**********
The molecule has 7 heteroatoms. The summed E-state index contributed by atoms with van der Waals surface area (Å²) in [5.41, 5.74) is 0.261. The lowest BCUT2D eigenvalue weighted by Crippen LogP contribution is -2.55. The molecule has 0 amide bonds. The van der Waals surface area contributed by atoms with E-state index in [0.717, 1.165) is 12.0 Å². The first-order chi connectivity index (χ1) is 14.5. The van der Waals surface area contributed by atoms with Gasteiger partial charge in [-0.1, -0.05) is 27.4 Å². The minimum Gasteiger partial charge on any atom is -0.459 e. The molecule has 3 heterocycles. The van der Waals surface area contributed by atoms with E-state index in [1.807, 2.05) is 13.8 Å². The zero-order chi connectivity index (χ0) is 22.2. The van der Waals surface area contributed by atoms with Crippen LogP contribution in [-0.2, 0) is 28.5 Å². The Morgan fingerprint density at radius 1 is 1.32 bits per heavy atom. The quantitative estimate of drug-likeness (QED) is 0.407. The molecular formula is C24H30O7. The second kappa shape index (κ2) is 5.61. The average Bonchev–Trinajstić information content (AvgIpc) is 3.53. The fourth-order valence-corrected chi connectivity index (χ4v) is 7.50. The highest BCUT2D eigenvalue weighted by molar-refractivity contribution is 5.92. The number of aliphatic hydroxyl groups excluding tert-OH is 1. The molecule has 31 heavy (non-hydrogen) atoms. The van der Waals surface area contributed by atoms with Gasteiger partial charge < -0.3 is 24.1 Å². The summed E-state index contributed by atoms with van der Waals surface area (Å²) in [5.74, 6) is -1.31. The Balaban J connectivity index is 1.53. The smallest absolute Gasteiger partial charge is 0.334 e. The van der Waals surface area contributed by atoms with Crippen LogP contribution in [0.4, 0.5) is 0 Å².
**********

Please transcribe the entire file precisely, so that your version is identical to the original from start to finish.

The molecule has 7 heteroatoms. The summed E-state index contributed by atoms with van der Waals surface area (Å²) in [5.41, 5.74) is 0.261. The lowest BCUT2D eigenvalue weighted by Crippen LogP contribution is -2.55. The molecule has 0 amide bonds. The van der Waals surface area contributed by atoms with E-state index in [0.717, 1.165) is 12.0 Å². The first-order chi connectivity index (χ1) is 14.5. The van der Waals surface area contributed by atoms with Gasteiger partial charge in [-0.1, -0.05) is 27.4 Å². The minimum Gasteiger partial charge on any atom is -0.459 e. The molecule has 3 heterocycles. The van der Waals surface area contributed by atoms with E-state index in [1.807, 2.05) is 13.8 Å². The zero-order chi connectivity index (χ0) is 22.2. The van der Waals surface area contributed by atoms with Crippen LogP contribution in [-0.2, 0) is 28.5 Å². The Morgan fingerprint density at radius 1 is 1.32 bits per heavy atom. The quantitative estimate of drug-likeness (QED) is 0.407. The molecular formula is C24H30O7. The second kappa shape index (κ2) is 5.61. The average Bonchev–Trinajstić information content (AvgIpc) is 3.53. The fourth-order valence-corrected chi connectivity index (χ4v) is 7.50. The highest BCUT2D eigenvalue weighted by molar-refractivity contribution is 5.92. The number of aliphatic hydroxyl groups excluding tert-OH is 1. The molecule has 31 heavy (non-hydrogen) atoms. The van der Waals surface area contributed by atoms with Gasteiger partial charge < -0.3 is 24.1 Å². The summed E-state index contributed by atoms with van der Waals surface area (Å²) in [5.74, 6) is -1.31. The Balaban J connectivity index is 1.53. The smallest absolute Gasteiger partial charge is 0.334 e. The van der Waals surface area contributed by atoms with Crippen LogP contribution in [0.4, 0.5) is 0 Å².